On 2 September 1945, the Japanese Empire formally surrendered to the Allies – by signing the Instrument of Surrender – officially bringing war in the Asia-Pacific to an end (and WWII overall), cementing total victory for the Allies.
The formal surrender was:
- nearly four months after the Axis powers in Europe had formally surrendered (8 May 1945)
- nearly four years since the Japanese bombing of Pearl Harbour, the US naval base in Hawaii (7 December 1941), and
- almost six years to the day since the official start of the war in Europe (3 September 1939).
The signing ceremony occurred at 9am (lasting 23 minutes) in Tokyo Bay, Japan, aboard the battleship USS Missouri. After the relevant Japanese representatives signed the Instrument of Surrender, representatives from nine Allied powers applied their signatures, beginning with US General of the Army, Douglas MacArthur (the Commander in the Southwest Pacific and Supreme Commander for the Allied Powers). Australia’s representative, General Sir Thomas Blamey, was the sixth Allied powers signature on the Instrument.
The formal surrender and signing occurred nearly three weeks after Japan had formally announced its surrender to the Allies in WWII, fully accepting the terms of the Potsdam Declaration via a cable to then US President, Harry Truman. That Japanese announcement occurred on 15 August 1945, known as Victory in the Pacific (VP) Day or Victory over Japan Day (V-J Day), bringing an end all WWII fighting/hostilities as well as joy and relief to the civilian populations of the Allied powers.
The delay allowed the Instrument of Surrender to be drafted with carefully-constructed terms and conditions to best ensure an orderly transition to a lasting peace and no resurgence in Japanese aggression.
Commemorate the formal surrender of Japan to the Allies in WWII by:
- if you are in/near Canberra, visiting the Australian War Memorial there and checking out its absorbing and informative WWII display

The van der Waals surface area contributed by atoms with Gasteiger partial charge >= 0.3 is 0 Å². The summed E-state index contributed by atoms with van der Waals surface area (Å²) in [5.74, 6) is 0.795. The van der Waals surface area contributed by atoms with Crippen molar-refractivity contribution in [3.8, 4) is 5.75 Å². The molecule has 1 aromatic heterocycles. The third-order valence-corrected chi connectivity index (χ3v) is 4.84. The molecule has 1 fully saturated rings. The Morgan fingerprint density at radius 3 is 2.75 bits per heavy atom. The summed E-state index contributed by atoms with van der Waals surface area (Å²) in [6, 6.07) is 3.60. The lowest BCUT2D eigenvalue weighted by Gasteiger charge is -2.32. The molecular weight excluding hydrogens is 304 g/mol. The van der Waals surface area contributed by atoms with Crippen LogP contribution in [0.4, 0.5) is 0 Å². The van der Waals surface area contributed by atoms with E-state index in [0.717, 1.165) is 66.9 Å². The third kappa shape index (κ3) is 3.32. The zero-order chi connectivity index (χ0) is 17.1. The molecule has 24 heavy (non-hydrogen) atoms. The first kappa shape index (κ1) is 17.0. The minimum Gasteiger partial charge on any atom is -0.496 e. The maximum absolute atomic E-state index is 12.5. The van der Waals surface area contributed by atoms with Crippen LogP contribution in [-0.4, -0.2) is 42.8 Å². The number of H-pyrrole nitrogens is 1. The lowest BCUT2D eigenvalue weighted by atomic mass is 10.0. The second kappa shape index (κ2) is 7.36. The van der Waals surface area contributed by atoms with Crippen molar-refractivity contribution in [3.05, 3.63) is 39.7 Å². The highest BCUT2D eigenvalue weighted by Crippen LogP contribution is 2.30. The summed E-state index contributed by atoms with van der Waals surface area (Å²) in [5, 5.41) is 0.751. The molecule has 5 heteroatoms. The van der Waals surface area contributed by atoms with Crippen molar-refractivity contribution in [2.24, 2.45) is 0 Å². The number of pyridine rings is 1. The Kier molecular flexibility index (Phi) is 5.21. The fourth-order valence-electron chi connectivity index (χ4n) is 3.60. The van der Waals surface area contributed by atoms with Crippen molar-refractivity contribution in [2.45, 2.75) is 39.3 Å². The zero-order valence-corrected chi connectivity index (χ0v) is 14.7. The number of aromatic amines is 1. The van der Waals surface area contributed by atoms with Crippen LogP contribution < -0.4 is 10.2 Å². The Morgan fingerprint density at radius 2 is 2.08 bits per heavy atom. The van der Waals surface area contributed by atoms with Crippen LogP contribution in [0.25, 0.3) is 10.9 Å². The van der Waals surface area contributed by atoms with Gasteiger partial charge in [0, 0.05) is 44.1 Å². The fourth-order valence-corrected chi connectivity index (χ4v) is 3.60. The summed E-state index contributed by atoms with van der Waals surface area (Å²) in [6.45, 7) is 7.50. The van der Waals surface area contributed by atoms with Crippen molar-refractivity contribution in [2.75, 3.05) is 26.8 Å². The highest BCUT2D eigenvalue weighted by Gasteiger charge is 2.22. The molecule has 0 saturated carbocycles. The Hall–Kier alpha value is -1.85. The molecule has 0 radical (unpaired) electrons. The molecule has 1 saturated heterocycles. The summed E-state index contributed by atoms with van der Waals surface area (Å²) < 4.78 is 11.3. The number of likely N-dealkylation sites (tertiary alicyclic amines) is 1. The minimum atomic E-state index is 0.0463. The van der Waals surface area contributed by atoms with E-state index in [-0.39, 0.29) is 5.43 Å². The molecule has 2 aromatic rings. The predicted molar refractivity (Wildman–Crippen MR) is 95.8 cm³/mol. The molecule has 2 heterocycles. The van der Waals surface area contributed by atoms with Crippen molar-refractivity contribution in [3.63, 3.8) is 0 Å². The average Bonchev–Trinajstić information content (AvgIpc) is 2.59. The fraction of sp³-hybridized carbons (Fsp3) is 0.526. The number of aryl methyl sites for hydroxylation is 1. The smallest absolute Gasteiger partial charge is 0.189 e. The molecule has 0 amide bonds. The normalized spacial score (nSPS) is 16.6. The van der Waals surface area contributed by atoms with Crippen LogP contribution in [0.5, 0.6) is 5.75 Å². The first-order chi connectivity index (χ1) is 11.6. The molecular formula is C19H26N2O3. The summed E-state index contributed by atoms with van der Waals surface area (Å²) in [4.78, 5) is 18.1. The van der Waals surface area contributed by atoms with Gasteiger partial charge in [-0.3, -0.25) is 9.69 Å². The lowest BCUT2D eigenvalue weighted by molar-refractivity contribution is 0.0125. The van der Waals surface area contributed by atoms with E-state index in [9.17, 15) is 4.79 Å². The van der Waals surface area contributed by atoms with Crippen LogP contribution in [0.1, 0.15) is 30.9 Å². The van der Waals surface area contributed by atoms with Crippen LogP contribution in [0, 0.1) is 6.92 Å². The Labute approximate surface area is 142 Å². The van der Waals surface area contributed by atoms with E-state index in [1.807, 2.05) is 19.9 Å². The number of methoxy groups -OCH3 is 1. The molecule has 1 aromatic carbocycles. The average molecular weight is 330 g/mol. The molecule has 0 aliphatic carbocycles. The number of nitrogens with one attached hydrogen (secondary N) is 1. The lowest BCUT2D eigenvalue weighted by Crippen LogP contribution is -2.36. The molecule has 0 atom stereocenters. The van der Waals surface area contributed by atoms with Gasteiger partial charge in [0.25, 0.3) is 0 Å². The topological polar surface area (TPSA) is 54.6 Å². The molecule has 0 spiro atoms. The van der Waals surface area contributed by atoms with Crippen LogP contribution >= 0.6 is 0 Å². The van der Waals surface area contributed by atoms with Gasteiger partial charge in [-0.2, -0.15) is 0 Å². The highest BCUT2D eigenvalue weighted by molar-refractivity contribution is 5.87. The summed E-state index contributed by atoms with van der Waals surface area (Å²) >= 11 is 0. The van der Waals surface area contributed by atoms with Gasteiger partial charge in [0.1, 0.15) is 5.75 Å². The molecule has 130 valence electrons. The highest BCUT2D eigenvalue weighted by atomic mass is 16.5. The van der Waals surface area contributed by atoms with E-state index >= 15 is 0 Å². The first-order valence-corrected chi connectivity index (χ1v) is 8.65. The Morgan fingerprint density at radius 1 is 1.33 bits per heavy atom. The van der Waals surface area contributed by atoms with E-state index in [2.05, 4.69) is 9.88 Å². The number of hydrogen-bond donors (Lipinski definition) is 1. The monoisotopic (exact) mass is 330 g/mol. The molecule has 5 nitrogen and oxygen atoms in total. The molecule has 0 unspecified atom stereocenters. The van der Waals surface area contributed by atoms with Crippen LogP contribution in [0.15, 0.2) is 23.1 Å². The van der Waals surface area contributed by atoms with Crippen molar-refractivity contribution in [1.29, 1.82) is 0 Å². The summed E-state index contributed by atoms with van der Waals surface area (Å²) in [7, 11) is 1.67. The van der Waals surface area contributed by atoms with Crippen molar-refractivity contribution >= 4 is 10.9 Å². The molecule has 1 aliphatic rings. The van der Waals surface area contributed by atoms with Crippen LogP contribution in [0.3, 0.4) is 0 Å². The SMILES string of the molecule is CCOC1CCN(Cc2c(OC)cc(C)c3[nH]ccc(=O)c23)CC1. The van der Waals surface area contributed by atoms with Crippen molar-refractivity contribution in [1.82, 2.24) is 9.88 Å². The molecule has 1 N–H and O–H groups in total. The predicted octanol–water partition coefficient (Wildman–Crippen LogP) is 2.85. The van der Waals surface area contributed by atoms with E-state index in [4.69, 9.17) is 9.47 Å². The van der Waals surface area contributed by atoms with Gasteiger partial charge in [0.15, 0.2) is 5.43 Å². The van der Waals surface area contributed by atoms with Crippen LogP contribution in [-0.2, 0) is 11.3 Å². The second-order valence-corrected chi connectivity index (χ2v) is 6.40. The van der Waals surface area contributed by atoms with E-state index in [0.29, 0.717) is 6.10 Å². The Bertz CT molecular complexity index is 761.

- viewing film footage of WWII from the Australian War Memorial
- downloading and watching your favourite WWII movie (maybe with some help from this list)
- viewing the signed Instrument of Surrender (Allied and Japanese copies)
- reading the terms and context of the Potsdam Declaration
- having a meal and/or a drink down at your local Returned and Services League of Australia (RSL) Club and paying respects to the men and women who have served our country and are doing so now
- following the Royal Australian Army, Air Force and/or Navy on Facebook to show your support for our land, air and sea defences (but without painting the nail of your pinky (finger) pink), and/or
- sharing this Action Plan post on social media with family, friends, veterans, conservatives, anti-nihilists, fellow proud Aussie patriots and those that still think our borders, national interests, values, freedoms, culture and way of life are worth fighting for.
Further details of Japan’s formal surrender in WWII
The subsequent Allied occupation and reconstruction of Japan (codenamed Operation Blacklist) lasted for nearly seven years after which Japan's sovereignty was fully restored. Ever since the Occupation, Japan has successfully embraced peace, freedom and prosperity – a testament to its people.
In his book “Cultures of War: Pearl Harbor/Hiroshima/9-11/Iraq”, author John Dower describes why the occupation and aftermath was a success:
“Discipline, moral legitimacy, well-defined and well-articulated objectives, a clear chain of command, tolerance and flexibility in policy formulation and implementation, confidence in the ability of the state to act constructively, the ability to operate abroad free of partisan politics back home, and the existence of a stable, resilient, sophisticated civil society on the receiving end of occupation policies – these political and civic virtues helped make it possible to move decisively during the brief window of a few years when defeated Japan itself was in flux and most receptive to radical change.”
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